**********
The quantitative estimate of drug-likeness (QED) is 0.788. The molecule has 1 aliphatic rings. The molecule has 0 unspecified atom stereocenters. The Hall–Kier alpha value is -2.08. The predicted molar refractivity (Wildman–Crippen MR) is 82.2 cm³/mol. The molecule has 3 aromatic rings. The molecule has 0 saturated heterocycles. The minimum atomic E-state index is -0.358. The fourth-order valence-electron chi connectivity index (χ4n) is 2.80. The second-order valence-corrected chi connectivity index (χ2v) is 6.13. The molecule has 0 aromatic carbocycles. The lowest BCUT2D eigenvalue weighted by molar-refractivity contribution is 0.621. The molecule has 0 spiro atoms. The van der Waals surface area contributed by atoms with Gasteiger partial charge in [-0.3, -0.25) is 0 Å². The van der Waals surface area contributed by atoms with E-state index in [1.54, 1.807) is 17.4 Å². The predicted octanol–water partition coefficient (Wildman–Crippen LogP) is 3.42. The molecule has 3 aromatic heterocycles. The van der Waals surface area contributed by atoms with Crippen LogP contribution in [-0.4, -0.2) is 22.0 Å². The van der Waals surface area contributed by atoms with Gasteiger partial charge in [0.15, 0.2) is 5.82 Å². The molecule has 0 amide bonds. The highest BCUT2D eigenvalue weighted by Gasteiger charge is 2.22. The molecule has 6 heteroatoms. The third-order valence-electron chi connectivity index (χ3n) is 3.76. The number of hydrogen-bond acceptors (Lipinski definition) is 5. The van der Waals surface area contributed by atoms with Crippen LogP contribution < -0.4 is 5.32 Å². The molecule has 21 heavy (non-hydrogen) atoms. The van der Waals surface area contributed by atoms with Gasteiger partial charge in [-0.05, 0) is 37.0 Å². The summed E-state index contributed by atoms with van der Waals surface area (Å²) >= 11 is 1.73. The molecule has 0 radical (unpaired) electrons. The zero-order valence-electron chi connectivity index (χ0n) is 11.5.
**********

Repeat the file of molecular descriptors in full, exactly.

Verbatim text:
The quantitative estimate of drug-likeness (QED) is 0.788. The molecule has 1 aliphatic rings. The molecule has 0 unspecified atom stereocenters. The Hall–Kier alpha value is -2.08. The predicted molar refractivity (Wildman–Crippen MR) is 82.2 cm³/mol. The molecule has 3 aromatic rings. The molecule has 0 saturated heterocycles. The minimum atomic E-state index is -0.358. The fourth-order valence-electron chi connectivity index (χ4n) is 2.80. The second-order valence-corrected chi connectivity index (χ2v) is 6.13. The molecule has 0 aromatic carbocycles. The lowest BCUT2D eigenvalue weighted by molar-refractivity contribution is 0.621. The molecule has 0 spiro atoms. The van der Waals surface area contributed by atoms with Gasteiger partial charge in [-0.3, -0.25) is 0 Å². The van der Waals surface area contributed by atoms with E-state index in [1.54, 1.807) is 17.4 Å². The predicted octanol–water partition coefficient (Wildman–Crippen LogP) is 3.42. The molecule has 3 aromatic heterocycles. The van der Waals surface area contributed by atoms with Crippen LogP contribution in [-0.4, -0.2) is 22.0 Å². The van der Waals surface area contributed by atoms with Gasteiger partial charge in [0.15, 0.2) is 5.82 Å². The molecule has 0 amide bonds. The highest BCUT2D eigenvalue weighted by Gasteiger charge is 2.22. The molecule has 6 heteroatoms. The third-order valence-electron chi connectivity index (χ3n) is 3.76. The number of hydrogen-bond acceptors (Lipinski definition) is 5. The van der Waals surface area contributed by atoms with Crippen LogP contribution < -0.4 is 5.32 Å². The molecule has 21 heavy (non-hydrogen) atoms. The van der Waals surface area contributed by atoms with Gasteiger partial charge in [-0.05, 0) is 37.0 Å². The summed E-state index contributed by atoms with van der Waals surface area (Å²) >= 11 is 1.73. The molecule has 0 radical (unpaired) electrons. The zero-order valence-electron chi connectivity index (χ0n) is 11.5.